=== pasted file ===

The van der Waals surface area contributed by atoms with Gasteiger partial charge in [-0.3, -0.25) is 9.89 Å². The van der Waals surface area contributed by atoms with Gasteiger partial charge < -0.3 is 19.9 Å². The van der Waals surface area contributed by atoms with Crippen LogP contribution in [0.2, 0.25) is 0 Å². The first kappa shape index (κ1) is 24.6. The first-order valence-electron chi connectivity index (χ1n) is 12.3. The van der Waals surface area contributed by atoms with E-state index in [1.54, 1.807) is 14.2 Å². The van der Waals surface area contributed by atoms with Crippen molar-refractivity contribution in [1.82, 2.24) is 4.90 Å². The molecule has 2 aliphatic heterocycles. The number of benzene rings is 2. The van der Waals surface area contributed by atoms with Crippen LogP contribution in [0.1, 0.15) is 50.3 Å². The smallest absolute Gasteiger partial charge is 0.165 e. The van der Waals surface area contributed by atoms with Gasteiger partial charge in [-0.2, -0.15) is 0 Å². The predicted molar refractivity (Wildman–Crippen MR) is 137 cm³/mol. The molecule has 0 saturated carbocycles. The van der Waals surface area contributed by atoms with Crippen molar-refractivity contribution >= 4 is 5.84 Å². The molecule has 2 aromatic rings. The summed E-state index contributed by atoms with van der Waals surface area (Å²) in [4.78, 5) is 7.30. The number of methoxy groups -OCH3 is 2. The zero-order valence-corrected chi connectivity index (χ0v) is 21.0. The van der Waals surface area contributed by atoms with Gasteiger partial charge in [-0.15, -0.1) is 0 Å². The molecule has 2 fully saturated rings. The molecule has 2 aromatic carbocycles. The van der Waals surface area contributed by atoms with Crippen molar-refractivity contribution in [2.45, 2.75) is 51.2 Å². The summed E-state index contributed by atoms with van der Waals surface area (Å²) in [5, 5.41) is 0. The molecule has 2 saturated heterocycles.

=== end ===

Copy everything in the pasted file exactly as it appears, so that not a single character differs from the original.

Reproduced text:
The van der Waals surface area contributed by atoms with Gasteiger partial charge in [-0.3, -0.25) is 9.89 Å². The van der Waals surface area contributed by atoms with Gasteiger partial charge < -0.3 is 19.9 Å². The van der Waals surface area contributed by atoms with Crippen LogP contribution in [0.2, 0.25) is 0 Å². The first kappa shape index (κ1) is 24.6. The first-order valence-electron chi connectivity index (χ1n) is 12.3. The van der Waals surface area contributed by atoms with E-state index in [1.54, 1.807) is 14.2 Å². The van der Waals surface area contributed by atoms with Crippen molar-refractivity contribution in [1.82, 2.24) is 4.90 Å². The molecule has 2 aliphatic heterocycles. The number of benzene rings is 2. The van der Waals surface area contributed by atoms with Crippen LogP contribution in [0.1, 0.15) is 50.3 Å². The smallest absolute Gasteiger partial charge is 0.165 e. The van der Waals surface area contributed by atoms with Gasteiger partial charge in [-0.2, -0.15) is 0 Å². The predicted molar refractivity (Wildman–Crippen MR) is 137 cm³/mol. The molecule has 0 saturated carbocycles. The van der Waals surface area contributed by atoms with Crippen molar-refractivity contribution >= 4 is 5.84 Å². The molecule has 2 aromatic rings. The summed E-state index contributed by atoms with van der Waals surface area (Å²) in [4.78, 5) is 7.30. The number of methoxy groups -OCH3 is 2. The zero-order valence-corrected chi connectivity index (χ0v) is 21.0. The van der Waals surface area contributed by atoms with Gasteiger partial charge in [-0.15, -0.1) is 0 Å². The molecule has 2 fully saturated rings. The molecule has 2 aromatic carbocycles. The van der Waals surface area contributed by atoms with Crippen molar-refractivity contribution in [2.45, 2.75) is 51.2 Å². The summed E-state index contributed by atoms with van der Waals surface area (Å²) in [5, 5.41) is 0. The molecule has 2 saturated heterocycles.